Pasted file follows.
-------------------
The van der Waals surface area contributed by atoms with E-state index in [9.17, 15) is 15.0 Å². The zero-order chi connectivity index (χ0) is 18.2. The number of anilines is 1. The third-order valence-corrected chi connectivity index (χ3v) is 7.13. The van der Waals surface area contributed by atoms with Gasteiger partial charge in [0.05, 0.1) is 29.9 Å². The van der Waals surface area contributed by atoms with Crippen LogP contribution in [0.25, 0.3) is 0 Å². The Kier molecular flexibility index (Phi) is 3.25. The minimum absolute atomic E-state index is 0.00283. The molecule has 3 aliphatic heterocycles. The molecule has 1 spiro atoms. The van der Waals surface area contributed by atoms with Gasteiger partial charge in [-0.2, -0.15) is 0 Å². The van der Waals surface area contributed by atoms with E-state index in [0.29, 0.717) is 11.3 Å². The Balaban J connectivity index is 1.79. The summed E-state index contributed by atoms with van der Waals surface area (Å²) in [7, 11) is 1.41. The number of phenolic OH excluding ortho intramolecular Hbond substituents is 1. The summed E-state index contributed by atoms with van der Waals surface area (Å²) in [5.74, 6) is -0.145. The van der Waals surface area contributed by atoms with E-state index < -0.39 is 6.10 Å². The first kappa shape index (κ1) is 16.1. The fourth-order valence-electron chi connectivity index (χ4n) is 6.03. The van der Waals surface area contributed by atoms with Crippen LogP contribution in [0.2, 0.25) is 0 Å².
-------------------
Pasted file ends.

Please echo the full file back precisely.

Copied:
The van der Waals surface area contributed by atoms with E-state index in [9.17, 15) is 15.0 Å². The zero-order chi connectivity index (χ0) is 18.2. The number of anilines is 1. The third-order valence-corrected chi connectivity index (χ3v) is 7.13. The van der Waals surface area contributed by atoms with Gasteiger partial charge in [0.05, 0.1) is 29.9 Å². The van der Waals surface area contributed by atoms with Crippen LogP contribution in [0.25, 0.3) is 0 Å². The Kier molecular flexibility index (Phi) is 3.25. The minimum absolute atomic E-state index is 0.00283. The molecule has 3 aliphatic heterocycles. The molecule has 1 spiro atoms. The van der Waals surface area contributed by atoms with Gasteiger partial charge in [-0.2, -0.15) is 0 Å². The van der Waals surface area contributed by atoms with E-state index in [0.29, 0.717) is 11.3 Å². The Balaban J connectivity index is 1.79. The summed E-state index contributed by atoms with van der Waals surface area (Å²) in [7, 11) is 1.41. The number of phenolic OH excluding ortho intramolecular Hbond substituents is 1. The summed E-state index contributed by atoms with van der Waals surface area (Å²) in [5.74, 6) is -0.145. The van der Waals surface area contributed by atoms with E-state index < -0.39 is 6.10 Å². The first kappa shape index (κ1) is 16.1. The fourth-order valence-electron chi connectivity index (χ4n) is 6.03. The van der Waals surface area contributed by atoms with Crippen LogP contribution in [0.2, 0.25) is 0 Å².